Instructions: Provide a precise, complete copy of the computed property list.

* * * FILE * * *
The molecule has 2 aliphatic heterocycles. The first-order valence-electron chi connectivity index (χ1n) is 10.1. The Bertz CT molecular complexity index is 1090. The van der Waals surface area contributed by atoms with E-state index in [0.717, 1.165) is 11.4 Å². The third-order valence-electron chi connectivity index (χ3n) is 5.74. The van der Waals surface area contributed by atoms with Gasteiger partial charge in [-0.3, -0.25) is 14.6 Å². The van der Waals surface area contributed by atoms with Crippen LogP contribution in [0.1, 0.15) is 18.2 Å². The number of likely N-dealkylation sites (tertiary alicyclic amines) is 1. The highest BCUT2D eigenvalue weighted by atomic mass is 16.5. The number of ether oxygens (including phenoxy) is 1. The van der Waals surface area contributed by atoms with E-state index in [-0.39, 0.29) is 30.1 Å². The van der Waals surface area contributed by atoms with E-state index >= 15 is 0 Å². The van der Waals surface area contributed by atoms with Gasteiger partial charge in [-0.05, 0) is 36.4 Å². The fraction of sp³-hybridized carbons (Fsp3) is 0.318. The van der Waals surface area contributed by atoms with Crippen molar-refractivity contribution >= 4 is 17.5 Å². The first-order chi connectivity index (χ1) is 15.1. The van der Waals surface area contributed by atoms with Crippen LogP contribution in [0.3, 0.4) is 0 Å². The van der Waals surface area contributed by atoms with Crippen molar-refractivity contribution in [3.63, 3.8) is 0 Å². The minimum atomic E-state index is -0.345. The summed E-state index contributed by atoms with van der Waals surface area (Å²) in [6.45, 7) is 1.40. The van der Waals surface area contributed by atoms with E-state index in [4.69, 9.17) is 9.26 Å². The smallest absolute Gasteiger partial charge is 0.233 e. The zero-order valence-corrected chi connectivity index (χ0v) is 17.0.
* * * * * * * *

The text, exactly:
The molecule has 2 aliphatic heterocycles. The first-order valence-electron chi connectivity index (χ1n) is 10.1. The Bertz CT molecular complexity index is 1090. The van der Waals surface area contributed by atoms with E-state index in [0.717, 1.165) is 11.4 Å². The third-order valence-electron chi connectivity index (χ3n) is 5.74. The van der Waals surface area contributed by atoms with Gasteiger partial charge in [-0.3, -0.25) is 14.6 Å². The van der Waals surface area contributed by atoms with Crippen LogP contribution in [0.1, 0.15) is 18.2 Å². The number of likely N-dealkylation sites (tertiary alicyclic amines) is 1. The highest BCUT2D eigenvalue weighted by atomic mass is 16.5. The number of ether oxygens (including phenoxy) is 1. The van der Waals surface area contributed by atoms with E-state index in [-0.39, 0.29) is 30.1 Å². The van der Waals surface area contributed by atoms with E-state index >= 15 is 0 Å². The van der Waals surface area contributed by atoms with Gasteiger partial charge in [-0.05, 0) is 36.4 Å². The fraction of sp³-hybridized carbons (Fsp3) is 0.318. The van der Waals surface area contributed by atoms with Crippen molar-refractivity contribution >= 4 is 17.5 Å². The first-order chi connectivity index (χ1) is 15.1. The van der Waals surface area contributed by atoms with Crippen LogP contribution in [0.3, 0.4) is 0 Å². The van der Waals surface area contributed by atoms with Crippen molar-refractivity contribution in [3.63, 3.8) is 0 Å². The minimum atomic E-state index is -0.345. The summed E-state index contributed by atoms with van der Waals surface area (Å²) in [6.45, 7) is 1.40. The van der Waals surface area contributed by atoms with E-state index in [4.69, 9.17) is 9.26 Å². The smallest absolute Gasteiger partial charge is 0.233 e. The zero-order valence-corrected chi connectivity index (χ0v) is 17.0.